My study is related to the visual attractiveness of route-plans in a logistics context. In practice, route-plans are rejected based on the fact that they "do not look nice". I have conducted an experiment where I showed participants of one group a route-plan with certain characteristics, while other groups were shown route-plans with different characteristics, however they both had the same quality ( in terms of total distance). Three main concepts I studied were: beauty 1=ugly - 10=beautiful), perceived quality (0 - 100% of shortest route-plan possible), and choice to accept a route-plan or not (yes/no).

I wanted to analyze the relationship between beauty (independent) and perceived quality (dependent), however the data for perceived quality is strongly skewed to the left. I tried several transformations, but I wasn't able to normalize the data for perceived quality. To be clear, multiple linear regression does not require the variables to be normally distributed, however the residuals should be. The residuals look normally distributed, but just not in the middle of the distribution.Histogram of residuals

Is there anything I can do or is it just not possible to test the relationship between those variables reliably? Perhaps non-parametric tests? If so, which ones?

  • $\begingroup$ Would you please post a link to the data? $\endgroup$ Commented Aug 10, 2018 at 10:34

1 Answer 1


I do not have enough reputation to add a comment, so I'll give my answer despite some question or remarks I have. And I'll add the questions and remarks at the end of my answer.

It is not really clear what you want to do. Do you want to check if there is a "relationship between beauty and perceived quality" or do you want to find what this relationship is?

  • If you want to check if there is a relationship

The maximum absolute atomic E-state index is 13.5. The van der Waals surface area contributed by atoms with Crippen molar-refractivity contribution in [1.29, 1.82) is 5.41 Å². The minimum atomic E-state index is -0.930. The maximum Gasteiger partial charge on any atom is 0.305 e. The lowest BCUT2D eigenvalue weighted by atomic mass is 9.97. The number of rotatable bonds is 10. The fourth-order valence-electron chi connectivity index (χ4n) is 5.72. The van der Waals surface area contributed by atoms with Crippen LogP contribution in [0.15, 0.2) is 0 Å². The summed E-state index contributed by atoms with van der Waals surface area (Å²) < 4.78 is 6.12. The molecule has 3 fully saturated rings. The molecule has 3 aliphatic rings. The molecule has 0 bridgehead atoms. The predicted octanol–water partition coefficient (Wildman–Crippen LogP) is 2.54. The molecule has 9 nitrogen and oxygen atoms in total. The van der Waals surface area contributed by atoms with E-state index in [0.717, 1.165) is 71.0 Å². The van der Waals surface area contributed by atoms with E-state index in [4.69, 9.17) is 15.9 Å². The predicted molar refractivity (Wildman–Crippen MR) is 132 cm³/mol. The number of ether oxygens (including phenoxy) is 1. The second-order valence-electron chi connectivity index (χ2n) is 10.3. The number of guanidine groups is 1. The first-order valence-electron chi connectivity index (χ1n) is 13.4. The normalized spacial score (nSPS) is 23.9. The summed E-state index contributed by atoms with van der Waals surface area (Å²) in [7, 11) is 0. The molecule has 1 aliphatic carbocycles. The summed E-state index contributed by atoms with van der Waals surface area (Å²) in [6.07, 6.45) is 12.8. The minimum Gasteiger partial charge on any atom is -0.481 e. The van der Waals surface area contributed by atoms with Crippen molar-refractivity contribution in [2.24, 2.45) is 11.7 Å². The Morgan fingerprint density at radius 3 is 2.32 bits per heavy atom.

there are multiple options depending on what relation you expect. Since you were talking about linear regression, I'll assume that you at least expect some kind of strictly monotonic function (if not you'll have to give us more information about the data). Then I'd ineed suggest a non-parametric test, like Spearman's correlation coefficient (and test it's significance with a hypothesis test).

  • If, however, you want to know what the relationship is
    you will have to come up with some possible models and test how they fit. If you want to us to help with suggestions for models, you'll have to show the data.
    I would like to point out, though, that it is rather unlikely that you will find a good fit with linear regression (as your residuals probably show), since your dependent variable is strongly skewed, but your independent variable not (I infer from what you said). This would mean that both variables don't have the same type of distribution, and since any linear transformation will always preserve the type of distribution, both variables cannot be linearly related.


  • Could you show us your data (at least their distributions)? It is difficult to help without
  • Do you want to know if there is a relationship or what it is?
  • Those residuals also don't seem normally distributed, they seem skewed.
  • This may be sound pedantic, but just so I understand your situation correctly, why do you want to do multiple linear regression when you have only one independent variable?

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